Friday, March 27, 2015

Eutropius, Breviarum

Flavius Eutropius was a Roman historian, writing in Latin, whose floruit dates to the second half of the fourth century CE.  He held the office of magister memoriae at Constantinople and accompanied Julian on his ill-fated campaign against the Persians.  He was still alive when Valens ruled (364-378), and he dedicated the Breviarum to Valens.  The Breviarum, in ten books, traces the history of Rome from its foundations to the rise of Valens.  The style is simple and sparse; he depends on Livy for the earliest events.  It's independent usefulness is rather small where we have more expansive sources but it does fill in some gaps.

Eutropius treats the reigns of Nerva and Trajan Book 8, along with the other "good emperors" and separate from the Flavians.  Nerva's primary function, according to Eutropius, was to adopt Trajan:

"He was made emperor at an advanced age, Petronius Secundus, the praefect of the praetorian guards, and Parthenius, one of the assassins of Domitian, giving him their support, and conducted himself with great justice and public spirit.1 He provided for the good of the state by a divine foresight, in his adoption of Trajan."

Nerva died after just over a year in power and Trajan become Princeps.  Trajan was from Italica, in Spain (one of Rome's earliest provinces and one that was especially powerful).  Trajan's family was ancient but not eminent, according to Eutropius.  Trajan Sr. was the first to be consul.  We are told that Trajan was acclaimed emperor at Agrippina, a city in Gaul; and that he ruled in a way that was preferable to all other emperors.  He was able to balance the management of civic matters with empire-building.  He is praised for expanding the empire in a significant way for the first time since Augustus (of course, Hadrian immediately had to shrink it back down to a manageable size).  Eutropius focuses on Trajan's many military conquests, listing them in detail.

When he talks about Trajan's manner of interacting with his subjects, Eutropius emphasizes characteristics of equality.  He treated everyone as his equal and recognized no distinctions in rank (though, of course, everyone else was surely very aware of them):

"conducting himself as an equal towards all, going often to his friends as a visitor,4 either when they were ill, or when they were celebrating feast days, and entertaining them in his turn at banquets where there was no distinction of rank, and sitting frequently with them in their chariots; doing nothing unjust towards any of the senators, nor being guilty of any dishonesty to fill his treasury; exercising liberality to all, enriching with offices of trust, publicly and privately, every body whom he had known even with the least familiarity."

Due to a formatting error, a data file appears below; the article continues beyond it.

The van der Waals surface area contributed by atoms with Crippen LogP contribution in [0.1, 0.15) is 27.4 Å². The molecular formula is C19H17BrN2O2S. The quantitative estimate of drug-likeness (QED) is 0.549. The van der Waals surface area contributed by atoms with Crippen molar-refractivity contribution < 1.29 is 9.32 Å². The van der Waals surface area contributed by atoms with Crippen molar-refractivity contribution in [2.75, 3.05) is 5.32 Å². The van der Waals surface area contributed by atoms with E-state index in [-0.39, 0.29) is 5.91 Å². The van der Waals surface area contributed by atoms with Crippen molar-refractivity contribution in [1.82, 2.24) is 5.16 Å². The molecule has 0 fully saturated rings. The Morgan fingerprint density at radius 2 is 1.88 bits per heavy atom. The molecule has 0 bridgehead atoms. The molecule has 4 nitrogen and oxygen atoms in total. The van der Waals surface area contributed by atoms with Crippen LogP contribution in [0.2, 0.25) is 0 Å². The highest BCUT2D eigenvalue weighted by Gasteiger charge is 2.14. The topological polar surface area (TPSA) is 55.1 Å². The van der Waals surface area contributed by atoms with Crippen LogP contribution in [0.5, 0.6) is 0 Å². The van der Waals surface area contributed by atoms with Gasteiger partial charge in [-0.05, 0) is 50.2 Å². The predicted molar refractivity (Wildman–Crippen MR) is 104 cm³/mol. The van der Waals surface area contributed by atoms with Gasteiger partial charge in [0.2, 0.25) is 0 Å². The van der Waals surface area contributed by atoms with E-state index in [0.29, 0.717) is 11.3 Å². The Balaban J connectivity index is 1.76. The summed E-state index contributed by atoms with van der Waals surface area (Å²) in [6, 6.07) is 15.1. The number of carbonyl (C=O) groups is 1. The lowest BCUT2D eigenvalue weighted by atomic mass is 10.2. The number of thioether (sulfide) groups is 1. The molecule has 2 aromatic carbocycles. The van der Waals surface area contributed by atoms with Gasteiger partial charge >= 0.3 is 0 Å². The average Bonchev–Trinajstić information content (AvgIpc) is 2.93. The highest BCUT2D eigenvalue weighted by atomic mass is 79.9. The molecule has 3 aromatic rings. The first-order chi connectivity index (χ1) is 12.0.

In 8.5 Eutropius expands on this with an anecdote: "Among other sayings of his, the following remarkable one is mentioned. When his friends found fault with him, for being too courteous to every body, he replied, that "he was such an emperor to his subjects, as he had wished, when a subject, that emperors should be to him."  This is reminiscent of Augustus's primus inter pares definition of his own status. Trajan, at least as constructed by Eutropius, is figured as the kindly parent who might be endowed with more authority, but uses this authority kindly. 

Eutropius continues his praise of Trajan by highlighting the building projects he conducted in the provinces (leaving out, interestingly, what he did at Rome):

"building towns throughout the world, granting many immunities to states, and doing every thing with gentleness and kindness; so that during his whole reign, there was but one senator condemned, and he was sentenced by the senate without Trajan's knowledge. Hence, being regarded throughout the world as next to a god, he deservedly obtained the highest veneration both living and dead."

Trajan famously imbued the title pater patriae with real meaning; and reinvigorated the idea of the emperor as a beneficent patron to provincials.  Prior to Trajan, and dating back to the Punic Wars, there was the sense that the provinces existed to enrich Romans.  There was little effort made to protect the provinces and to see them as genuine "partners" in Roman imperialism.  Trajan's exceptionalism is further underscored by the point that he is the only one of the Roman emperors to be permitted to be buried inside of the pomperium, in his own forum.

Eutropius's treatment of Trajan's reign is full of praise for his many accomplishments and hits the high points: Trajan was an exceptionally accomplished commander who added several new provinces to Rome and died while attempting to add more.  He was a clever tactician, as his victory over the Dacians demonstrates.  He rose to power legitimately, without a civil war or other unrest.  He was the first in a new line to do so, but it happened because the praetorian guard forced Nerva's hand--a detail omitted by Eutropius.  Similarly, Trajan apparently did not put in place a successor.  This was an odd move given the risks of campaigning in the east.  As well, he had some time to know he was going to die.  Why did he not simply name an heir?  

Finally, why does Eutropius focus so much on what Trajan did for the provinces but says nothing about his building program at Rome, which was extensive.  Why the omission?  And why such vague details about his friendships.  In fact, we know little about any individual friendships he enjoyed.  Augustus had Agrippa, but who did Trajan have?  We hear a lot, in vague terms, about his lack of interest in distinctions of class and power, but we don't really see it acted out.

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